Of the $9.1 million the utility spent on the Granite Bridge project, Liberty is asking to recover $7.5 million over the course of five years in Docket DG 20-105, which is currently before the Public Utilities Commission.
As a part of the docket, written testimony explaining Liberty’s rationale for the request was submitted by some of Liberty’s employees, including Francisco DaFonte, the vice president of regulated infrastructure development, William Killeen, director of energy procurement, and Steven Mullen, director of rates and regulatory affairs.
In their testimony, DaFonte, Killeen, and Mullen argue that the costs were necessary “to conduct due diligence” on one of only two options to meet growing demand for natural gas in the region. Liberty relies on a single feed from Tennessee Gas Pipeline, and according to testimony pursuing the Granite Bridge project strengthened the company’s position to negotiate with Tennessee Gas Pipeline.
Instead of pursuing Granite Bridge, Liberty is now seeking approval for a 20-year capacity contract with Tennessee Gas Pipeline. Liberty said it was able to secure better rates because it pursued options like the Granite Bridge pipeline.
DaFonte, Killeen, and Mullen say “customers will receive the benefit associated with the company’s pursuit of the company-sponsored development option, in that the customers are the direct and sole beneficiaries of significant cost savings associated with the TGP contract.”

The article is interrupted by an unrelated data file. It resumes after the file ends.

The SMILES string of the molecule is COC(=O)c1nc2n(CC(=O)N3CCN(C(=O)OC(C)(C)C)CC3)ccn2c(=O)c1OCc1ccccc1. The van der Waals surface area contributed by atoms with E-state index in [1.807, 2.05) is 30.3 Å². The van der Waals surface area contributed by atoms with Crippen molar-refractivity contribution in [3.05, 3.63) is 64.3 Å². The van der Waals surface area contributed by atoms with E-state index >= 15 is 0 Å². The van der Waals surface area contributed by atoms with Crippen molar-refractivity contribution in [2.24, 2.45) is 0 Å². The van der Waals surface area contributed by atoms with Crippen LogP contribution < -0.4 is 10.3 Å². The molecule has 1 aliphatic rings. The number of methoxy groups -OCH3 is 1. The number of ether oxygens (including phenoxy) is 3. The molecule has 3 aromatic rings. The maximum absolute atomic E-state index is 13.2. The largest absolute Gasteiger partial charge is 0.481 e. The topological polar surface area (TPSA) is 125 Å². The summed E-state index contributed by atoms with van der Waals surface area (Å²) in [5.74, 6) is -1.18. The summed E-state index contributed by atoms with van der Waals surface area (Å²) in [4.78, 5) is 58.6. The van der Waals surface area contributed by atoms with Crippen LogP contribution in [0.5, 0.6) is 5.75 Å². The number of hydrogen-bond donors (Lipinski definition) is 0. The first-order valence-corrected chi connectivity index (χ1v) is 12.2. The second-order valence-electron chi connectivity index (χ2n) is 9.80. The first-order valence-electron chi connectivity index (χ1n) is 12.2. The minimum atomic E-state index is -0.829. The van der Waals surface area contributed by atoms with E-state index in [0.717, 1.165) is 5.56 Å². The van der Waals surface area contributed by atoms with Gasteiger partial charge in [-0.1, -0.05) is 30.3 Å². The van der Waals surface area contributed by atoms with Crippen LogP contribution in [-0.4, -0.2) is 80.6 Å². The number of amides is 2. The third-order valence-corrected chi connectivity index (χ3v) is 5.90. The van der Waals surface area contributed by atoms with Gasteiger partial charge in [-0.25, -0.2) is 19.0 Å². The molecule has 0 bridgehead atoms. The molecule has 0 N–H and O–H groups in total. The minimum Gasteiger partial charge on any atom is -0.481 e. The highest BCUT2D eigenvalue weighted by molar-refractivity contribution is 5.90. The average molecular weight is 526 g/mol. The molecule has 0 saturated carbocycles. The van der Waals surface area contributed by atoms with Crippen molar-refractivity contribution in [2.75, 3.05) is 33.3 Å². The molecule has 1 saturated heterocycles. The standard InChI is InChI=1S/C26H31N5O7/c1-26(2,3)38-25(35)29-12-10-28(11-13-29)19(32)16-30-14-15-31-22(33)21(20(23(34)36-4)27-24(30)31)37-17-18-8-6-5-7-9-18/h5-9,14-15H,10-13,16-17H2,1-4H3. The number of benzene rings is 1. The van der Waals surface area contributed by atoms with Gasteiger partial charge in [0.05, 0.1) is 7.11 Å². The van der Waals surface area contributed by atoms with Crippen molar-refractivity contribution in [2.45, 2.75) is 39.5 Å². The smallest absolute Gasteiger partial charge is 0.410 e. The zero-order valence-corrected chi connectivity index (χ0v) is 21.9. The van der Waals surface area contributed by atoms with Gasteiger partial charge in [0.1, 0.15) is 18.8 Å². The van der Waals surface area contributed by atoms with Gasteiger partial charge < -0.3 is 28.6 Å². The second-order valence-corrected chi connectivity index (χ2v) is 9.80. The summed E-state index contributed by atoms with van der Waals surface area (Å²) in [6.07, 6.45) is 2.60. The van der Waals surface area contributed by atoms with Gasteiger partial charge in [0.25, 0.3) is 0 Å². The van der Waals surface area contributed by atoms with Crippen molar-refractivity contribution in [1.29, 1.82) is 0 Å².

“As such, the company should be allowed to recover the costs to achieve that benefit,” the testimony continues.
A spokesperson for the company declined further comment on the case, stating that more information on the utility’s position would be available when the commission provides transcripts from a hearing that was held last week.
An equity issue
“The Anti-CWIP law is still the law and if this is within the orbit of its prohibition it should not be allowed,” Backus said.
He has followed the Anti-CWIP law from when it was first debated in the 1970s, as one piece of a long battle over the licensing of Seabrook.
“All hell erupted,” Backus said, when Public Service declared that shareholders would receive a dividend, even as ratepayers were being charged.
In a traditional regulatory model, the utility is a regulated monopoly that can charge ratepayers only when “the object of those investments is providing service,” Backus said.
In many states, this was considered sufficient to prevent Construction Work in Progress without additional legislation. But after the New Hampshire utilities commission allowed Seabrook to charge CWIP, the state passed additional legislation to prevent it from occurring again.
And according to Backus, the anti-CWIP law remains an important measure for ensuring equity today.
The utilities commission will make a determination on whether Liberty can charge ratepayers for costs associated with Granite Bridge. There is no public timeline about when a decision will be made.